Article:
A secretary’s silent passion for her boss meets the acid test on a business trip….A man and a woman’s mutual disdain at first sight shows how deceptive appearances can be….An insecure wife clings to the illusion of order, only to discover chaos at the hands of a house sitter who opens the wrong doors….A pair of star-crossed travelers take each other’s bags, and then learn that when you unlock a stranger’s suitcase, you enter a stranger’s life. In their company are many more, whose poignant, ironic, often humorous stories–unforgettable slices of life–make up The Return Journey, a spellbinding trip into the human heart.

Why I picked it: I once heard someone claim that Maeve Binchy is one of the world’s best writers. When I came across this book at the library, I had to pick it just to find out whether the claim about Binchy was true

Thoughts: I haven’t read a collection of short stories in a long time. This book made me miss traveling. It’s an easy, fun read.

“I don’t have ugly ducklings turning into swans in my stories. I have ugly ducklings turning into confident ducks.”
Maeve Binchy

7. The Help by Kathyrn Stockett

The Help 1

About the Book:
Twenty-two-year-old Skeeter has just returned home after graduating from Ole Miss. She may have a degree, but it is 1962, Mississippi, and her mother will not be happy till Skeeter has a ring on her finger. Skeeter would normally find solace with her beloved maid Constantine, the woman who raised her, but Constantine has disappeared and no one will tell Skeeter where she has gone. Aibileen is a black maid, a wise, regal woman raising her seventeenth white child. Something has shifted inside her after the loss of her own son, who died while his bosses looked the other way. She is devoted to the little girl she looks after, though she knows both their hearts may be broken. Minny, Aibileen’s best friend, is short, fat, and perhaps the sassiest woman in Mississippi. She can cook like nobody’s business, but she can’t mind her tongue, so she’s lost yet another job. Minny finally finds a position working for someone too new to town to know her reputation. But her new boss has secrets of her own.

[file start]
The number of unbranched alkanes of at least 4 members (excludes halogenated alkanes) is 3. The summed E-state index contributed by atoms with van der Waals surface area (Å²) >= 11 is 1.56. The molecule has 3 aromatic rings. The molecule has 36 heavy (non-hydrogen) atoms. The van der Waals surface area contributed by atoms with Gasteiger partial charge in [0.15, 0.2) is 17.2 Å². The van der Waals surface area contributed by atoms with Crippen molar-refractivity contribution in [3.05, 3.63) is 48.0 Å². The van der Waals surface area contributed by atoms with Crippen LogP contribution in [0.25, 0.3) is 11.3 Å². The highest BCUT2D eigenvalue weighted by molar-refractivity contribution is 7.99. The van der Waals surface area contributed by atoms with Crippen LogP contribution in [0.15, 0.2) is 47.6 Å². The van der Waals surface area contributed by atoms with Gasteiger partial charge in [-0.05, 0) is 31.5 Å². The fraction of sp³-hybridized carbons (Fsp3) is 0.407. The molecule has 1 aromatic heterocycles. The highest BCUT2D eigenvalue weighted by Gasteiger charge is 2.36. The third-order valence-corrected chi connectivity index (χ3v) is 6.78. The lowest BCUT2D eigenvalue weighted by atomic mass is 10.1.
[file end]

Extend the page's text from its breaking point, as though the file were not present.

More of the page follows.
Seemingly as different from one another as can be, these women will nonetheless come together for a clandestine project that will put them all at risk. And why? Because they are suffocating within the lines that define their town and their times. And sometimes lines are made to be crossed. In pitch-perfect voices, Kathryn Stockett creates three extraordinary women whose determination to start a movement of their own forever changes a town, and the way women—mothers, daughters, caregivers, friends—view one another. A deeply moving novel filled with poignancy, humor, and hope, The Help is a timeless and universal story about the lines we abide by, and the ones we don’t.

Why I picked the book: I have had this book in my reading list for quite sometime and finally decided to read it this year. Once I got started, I was hooked to the end.

Thoughts: I should have read it ages ago. It is a good story that I also found it to be very thought provoking.

“Ever morning, until you dead in the ground, you gone have to make this decision. You gone have to ask yourself, “Am I gone believe what them fools say about me today?”
Kathryn Stockett, The Help

6. Hiding in Plain Sight by Nuruddin Farah


About the Book